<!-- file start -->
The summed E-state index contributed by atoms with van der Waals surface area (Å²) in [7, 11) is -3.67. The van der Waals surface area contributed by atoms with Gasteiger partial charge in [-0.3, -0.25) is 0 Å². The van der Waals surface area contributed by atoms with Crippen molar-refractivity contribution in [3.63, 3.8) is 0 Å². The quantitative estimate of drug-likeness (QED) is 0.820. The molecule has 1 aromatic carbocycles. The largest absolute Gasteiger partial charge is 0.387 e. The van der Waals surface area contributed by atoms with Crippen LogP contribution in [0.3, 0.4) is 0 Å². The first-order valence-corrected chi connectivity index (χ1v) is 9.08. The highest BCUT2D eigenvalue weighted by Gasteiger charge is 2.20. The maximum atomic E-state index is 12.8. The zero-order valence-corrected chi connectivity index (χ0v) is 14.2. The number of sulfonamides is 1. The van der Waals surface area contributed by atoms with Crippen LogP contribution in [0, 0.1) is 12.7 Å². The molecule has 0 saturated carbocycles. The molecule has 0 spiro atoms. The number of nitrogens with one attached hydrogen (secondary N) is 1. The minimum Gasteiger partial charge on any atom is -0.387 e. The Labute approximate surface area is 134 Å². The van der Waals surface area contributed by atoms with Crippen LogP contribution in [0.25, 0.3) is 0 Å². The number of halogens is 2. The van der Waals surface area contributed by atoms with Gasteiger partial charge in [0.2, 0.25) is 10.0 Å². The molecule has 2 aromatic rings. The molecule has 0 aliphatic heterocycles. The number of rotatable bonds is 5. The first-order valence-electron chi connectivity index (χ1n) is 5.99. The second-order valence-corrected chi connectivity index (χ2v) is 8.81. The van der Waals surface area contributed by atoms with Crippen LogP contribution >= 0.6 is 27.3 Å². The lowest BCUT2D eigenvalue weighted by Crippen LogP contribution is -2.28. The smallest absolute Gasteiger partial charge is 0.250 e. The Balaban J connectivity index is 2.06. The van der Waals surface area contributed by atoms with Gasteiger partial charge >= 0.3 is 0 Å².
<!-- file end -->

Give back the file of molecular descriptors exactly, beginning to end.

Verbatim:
The summed E-state index contributed by atoms with van der Waals surface area (Å²) in [7, 11) is -3.67. The van der Waals surface area contributed by atoms with Gasteiger partial charge in [-0.3, -0.25) is 0 Å². The van der Waals surface area contributed by atoms with Crippen molar-refractivity contribution in [3.63, 3.8) is 0 Å². The quantitative estimate of drug-likeness (QED) is 0.820. The molecule has 1 aromatic carbocycles. The largest absolute Gasteiger partial charge is 0.387 e. The van der Waals surface area contributed by atoms with Crippen LogP contribution in [0.3, 0.4) is 0 Å². The first-order valence-corrected chi connectivity index (χ1v) is 9.08. The highest BCUT2D eigenvalue weighted by Gasteiger charge is 2.20. The maximum atomic E-state index is 12.8. The zero-order valence-corrected chi connectivity index (χ0v) is 14.2. The number of sulfonamides is 1. The van der Waals surface area contributed by atoms with Crippen LogP contribution in [0, 0.1) is 12.7 Å². The molecule has 0 saturated carbocycles. The molecule has 0 spiro atoms. The number of nitrogens with one attached hydrogen (secondary N) is 1. The minimum Gasteiger partial charge on any atom is -0.387 e. The Labute approximate surface area is 134 Å². The van der Waals surface area contributed by atoms with Crippen LogP contribution in [0.25, 0.3) is 0 Å². The number of halogens is 2. The van der Waals surface area contributed by atoms with Gasteiger partial charge in [0.2, 0.25) is 10.0 Å². The molecule has 2 aromatic rings. The molecule has 0 aliphatic heterocycles. The number of rotatable bonds is 5. The first-order valence-electron chi connectivity index (χ1n) is 5.99. The second-order valence-corrected chi connectivity index (χ2v) is 8.81. The van der Waals surface area contributed by atoms with Crippen LogP contribution >= 0.6 is 27.3 Å². The lowest BCUT2D eigenvalue weighted by Crippen LogP contribution is -2.28. The smallest absolute Gasteiger partial charge is 0.250 e. The Balaban J connectivity index is 2.06. The van der Waals surface area contributed by atoms with Gasteiger partial charge >= 0.3 is 0 Å².